by Richard Lin

Microsoft celebrated the launch of the beta version of Windows Media Player 9 on September 4, 2002 at the Renaissance Hotel in Hollywood, California. The attendees witnessed several major improvements to the Windows Media Player family including the elimination of video buffering on streaming video, video smoothing for making 10fps video look like 30fps, streamable 5.1 audio, superior video quality over MPEG-2 and MPEG-4 at lower data rates, and finally, variable speed playback without pitch change.

Using a combination of powerful new server technology, broadband, and new player software, Windows Media 9 permits more concurrent audio and video streams without hesitation. The main focus of the new software was improving quality and ease of use which summarized Bill Gates vision for the coming decade.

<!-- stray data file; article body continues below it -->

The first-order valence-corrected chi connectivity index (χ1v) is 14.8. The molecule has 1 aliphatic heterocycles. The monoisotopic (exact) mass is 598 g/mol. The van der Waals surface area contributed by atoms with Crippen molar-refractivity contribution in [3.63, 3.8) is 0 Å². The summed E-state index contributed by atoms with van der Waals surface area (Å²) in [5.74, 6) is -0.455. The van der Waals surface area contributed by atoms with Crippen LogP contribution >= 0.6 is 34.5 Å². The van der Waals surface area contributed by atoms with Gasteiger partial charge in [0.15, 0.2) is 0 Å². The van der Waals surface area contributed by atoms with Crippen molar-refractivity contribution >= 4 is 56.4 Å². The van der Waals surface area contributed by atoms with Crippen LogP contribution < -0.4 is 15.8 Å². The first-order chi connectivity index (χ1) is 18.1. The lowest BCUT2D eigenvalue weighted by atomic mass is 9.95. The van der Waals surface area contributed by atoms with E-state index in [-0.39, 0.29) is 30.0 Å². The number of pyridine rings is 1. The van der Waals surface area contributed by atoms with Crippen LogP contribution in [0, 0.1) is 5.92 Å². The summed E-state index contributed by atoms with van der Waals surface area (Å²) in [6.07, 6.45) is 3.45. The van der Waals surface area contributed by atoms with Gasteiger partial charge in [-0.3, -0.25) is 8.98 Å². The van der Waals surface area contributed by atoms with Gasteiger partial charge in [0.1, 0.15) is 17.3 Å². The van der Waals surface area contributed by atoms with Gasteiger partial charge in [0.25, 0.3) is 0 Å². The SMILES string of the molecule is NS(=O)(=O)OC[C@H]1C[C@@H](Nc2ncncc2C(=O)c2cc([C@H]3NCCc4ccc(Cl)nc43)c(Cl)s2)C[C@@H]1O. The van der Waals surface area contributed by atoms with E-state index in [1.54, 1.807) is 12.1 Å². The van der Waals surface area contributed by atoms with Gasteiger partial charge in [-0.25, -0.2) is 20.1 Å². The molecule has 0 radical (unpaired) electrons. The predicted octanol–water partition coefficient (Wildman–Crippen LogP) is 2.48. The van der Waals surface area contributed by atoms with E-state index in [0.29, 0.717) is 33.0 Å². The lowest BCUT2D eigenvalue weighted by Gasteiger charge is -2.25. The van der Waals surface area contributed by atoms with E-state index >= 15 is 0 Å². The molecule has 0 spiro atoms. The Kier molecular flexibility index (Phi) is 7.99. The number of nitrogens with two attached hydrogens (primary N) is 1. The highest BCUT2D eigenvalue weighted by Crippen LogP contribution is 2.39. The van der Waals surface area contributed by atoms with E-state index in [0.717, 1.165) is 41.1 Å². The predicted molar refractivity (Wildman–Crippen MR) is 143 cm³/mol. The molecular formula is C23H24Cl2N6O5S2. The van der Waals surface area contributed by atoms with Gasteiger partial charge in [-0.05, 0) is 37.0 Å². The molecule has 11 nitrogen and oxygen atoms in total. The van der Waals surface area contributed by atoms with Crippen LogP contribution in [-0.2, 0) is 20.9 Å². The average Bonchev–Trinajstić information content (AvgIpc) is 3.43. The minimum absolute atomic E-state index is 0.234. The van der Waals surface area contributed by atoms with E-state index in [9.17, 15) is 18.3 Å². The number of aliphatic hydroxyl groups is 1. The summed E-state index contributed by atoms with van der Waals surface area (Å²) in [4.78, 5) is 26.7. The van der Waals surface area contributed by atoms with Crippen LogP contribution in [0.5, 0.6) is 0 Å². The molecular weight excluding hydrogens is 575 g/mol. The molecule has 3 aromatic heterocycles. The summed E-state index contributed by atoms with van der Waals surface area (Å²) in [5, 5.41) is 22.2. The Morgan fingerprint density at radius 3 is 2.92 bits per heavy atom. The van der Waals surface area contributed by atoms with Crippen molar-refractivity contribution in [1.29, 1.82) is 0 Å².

While broadband users gained the most benefits from the new release, users with slower connections, but high powered Pentiums still had much to look forward to. Video smoothing uses CPU power to smooth out video frames on playback. Major improvements have also been made for internet radio broadcasters streaming at 8kbs, so that music played in these low bit rate streams don’t suffer the typical degradation and offer much improved playback quality.

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